Skip to content

‘Highly predatory’ brown bears switch habitats to exploit reindeer and moose calving periods, research suggests

Brown bears in northern Sweden emerge from hibernation in the spring and embark on an ‘active hunting strategy’ to take full advantage of reindeer and moose calving periods, a study suggests.

Brown bear
Bears adapted their home ranges and utilised the landscape to mirror the habitats of vulnerable prey

Research involving conservation experts at Nottingham Trent University, the University of León in Spain and Norwegian and Swedish researchers, found that bears – particularly those identified as ‘highly predatory’ – adapted their home ranges and utilised the landscape to mirror the habitats of vulnerable prey.

Bears can be very efficient predators of new-born hoofed mammals, known as ungulates. One of the those studied killed 38 new-born reindeer one month and 18 young moose the next, the researchers found.

The team used GPS collars on 15 bears and monitored them for two years in Norrbotten, northern Sweden, using proximity collars on more than 2,500 adult female reindeer to alert the researchers to close encounters.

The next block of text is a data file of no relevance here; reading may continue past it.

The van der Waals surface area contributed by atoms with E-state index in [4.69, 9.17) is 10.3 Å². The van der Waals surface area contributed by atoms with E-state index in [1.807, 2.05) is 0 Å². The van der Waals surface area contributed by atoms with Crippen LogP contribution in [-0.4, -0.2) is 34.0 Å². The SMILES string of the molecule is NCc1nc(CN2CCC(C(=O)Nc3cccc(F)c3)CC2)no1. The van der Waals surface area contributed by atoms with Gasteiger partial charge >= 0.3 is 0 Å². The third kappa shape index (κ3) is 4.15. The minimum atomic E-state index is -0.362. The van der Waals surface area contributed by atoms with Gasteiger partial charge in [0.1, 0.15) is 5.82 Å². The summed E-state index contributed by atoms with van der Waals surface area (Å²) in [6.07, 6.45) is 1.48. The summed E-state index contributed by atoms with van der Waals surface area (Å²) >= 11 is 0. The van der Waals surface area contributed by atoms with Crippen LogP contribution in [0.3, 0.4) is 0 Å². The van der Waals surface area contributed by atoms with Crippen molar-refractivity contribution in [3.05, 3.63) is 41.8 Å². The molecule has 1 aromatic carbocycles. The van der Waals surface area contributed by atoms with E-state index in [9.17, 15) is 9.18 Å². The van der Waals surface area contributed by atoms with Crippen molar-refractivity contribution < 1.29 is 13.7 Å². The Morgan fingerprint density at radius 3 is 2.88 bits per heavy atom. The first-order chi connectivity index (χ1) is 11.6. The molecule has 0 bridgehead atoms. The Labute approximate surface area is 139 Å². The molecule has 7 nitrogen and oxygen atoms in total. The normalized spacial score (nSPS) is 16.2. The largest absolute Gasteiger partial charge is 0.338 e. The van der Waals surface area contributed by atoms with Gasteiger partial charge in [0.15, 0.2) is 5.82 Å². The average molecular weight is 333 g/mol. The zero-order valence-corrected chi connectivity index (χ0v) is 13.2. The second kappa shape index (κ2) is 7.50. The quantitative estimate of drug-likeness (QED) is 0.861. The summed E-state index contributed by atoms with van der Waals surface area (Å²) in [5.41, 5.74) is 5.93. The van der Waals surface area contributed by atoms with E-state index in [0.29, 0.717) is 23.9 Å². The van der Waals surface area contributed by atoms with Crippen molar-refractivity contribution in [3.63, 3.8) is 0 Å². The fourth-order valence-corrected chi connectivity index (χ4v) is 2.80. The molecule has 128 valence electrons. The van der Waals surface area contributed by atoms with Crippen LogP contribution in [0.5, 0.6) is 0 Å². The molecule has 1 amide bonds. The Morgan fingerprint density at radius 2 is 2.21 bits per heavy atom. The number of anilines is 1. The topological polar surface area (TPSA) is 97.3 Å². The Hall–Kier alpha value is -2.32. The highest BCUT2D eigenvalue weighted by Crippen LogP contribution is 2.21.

Bears emerged from their six-month hibernation in the spring and when the reindeer calving period started they changed their preference for habitats near to wetlands and coniferous forests to more rugged terrain and higher elevations favoured by reindeer with young.

Once the reindeer calving period ended, the moose calving period began and bears started to select areas preferred by moose, which included being closer to deciduous forests and old clear cuts and avoiding habitats closer to open areas and public roads.

Once calving season ended in the summer and human recreational activities became more common, bears shifted to a diet of berries and moved their habitats well away from gravel roads for the rest of their active season, before returning to hibernation.